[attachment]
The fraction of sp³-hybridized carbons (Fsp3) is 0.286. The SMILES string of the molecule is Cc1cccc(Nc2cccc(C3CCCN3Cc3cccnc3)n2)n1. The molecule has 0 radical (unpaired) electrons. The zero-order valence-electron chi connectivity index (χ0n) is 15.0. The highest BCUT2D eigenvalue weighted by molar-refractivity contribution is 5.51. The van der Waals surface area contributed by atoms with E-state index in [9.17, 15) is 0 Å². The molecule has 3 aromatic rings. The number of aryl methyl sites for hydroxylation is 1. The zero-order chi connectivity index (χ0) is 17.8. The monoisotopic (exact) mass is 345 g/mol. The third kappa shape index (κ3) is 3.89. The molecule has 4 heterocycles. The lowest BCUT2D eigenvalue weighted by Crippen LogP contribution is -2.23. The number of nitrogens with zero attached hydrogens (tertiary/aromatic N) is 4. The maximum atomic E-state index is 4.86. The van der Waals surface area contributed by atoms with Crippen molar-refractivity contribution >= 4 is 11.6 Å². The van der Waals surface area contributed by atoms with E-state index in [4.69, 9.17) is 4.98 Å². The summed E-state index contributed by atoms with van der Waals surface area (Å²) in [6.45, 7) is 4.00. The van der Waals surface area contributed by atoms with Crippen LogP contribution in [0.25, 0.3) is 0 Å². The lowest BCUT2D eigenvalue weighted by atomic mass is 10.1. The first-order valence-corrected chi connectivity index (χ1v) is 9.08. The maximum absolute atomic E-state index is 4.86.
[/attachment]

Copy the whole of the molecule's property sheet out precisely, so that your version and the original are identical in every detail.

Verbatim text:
The fraction of sp³-hybridized carbons (Fsp3) is 0.286. The SMILES string of the molecule is Cc1cccc(Nc2cccc(C3CCCN3Cc3cccnc3)n2)n1. The molecule has 0 radical (unpaired) electrons. The zero-order valence-electron chi connectivity index (χ0n) is 15.0. The highest BCUT2D eigenvalue weighted by molar-refractivity contribution is 5.51. The van der Waals surface area contributed by atoms with E-state index in [9.17, 15) is 0 Å². The molecule has 3 aromatic rings. The number of aryl methyl sites for hydroxylation is 1. The zero-order chi connectivity index (χ0) is 17.8. The monoisotopic (exact) mass is 345 g/mol. The third kappa shape index (κ3) is 3.89. The molecule has 4 heterocycles. The lowest BCUT2D eigenvalue weighted by Crippen LogP contribution is -2.23. The number of nitrogens with zero attached hydrogens (tertiary/aromatic N) is 4. The maximum atomic E-state index is 4.86. The van der Waals surface area contributed by atoms with Crippen molar-refractivity contribution >= 4 is 11.6 Å². The van der Waals surface area contributed by atoms with E-state index in [4.69, 9.17) is 4.98 Å². The summed E-state index contributed by atoms with van der Waals surface area (Å²) in [6.45, 7) is 4.00. The van der Waals surface area contributed by atoms with Crippen LogP contribution in [0.25, 0.3) is 0 Å². The lowest BCUT2D eigenvalue weighted by atomic mass is 10.1. The first-order valence-corrected chi connectivity index (χ1v) is 9.08. The maximum absolute atomic E-state index is 4.86.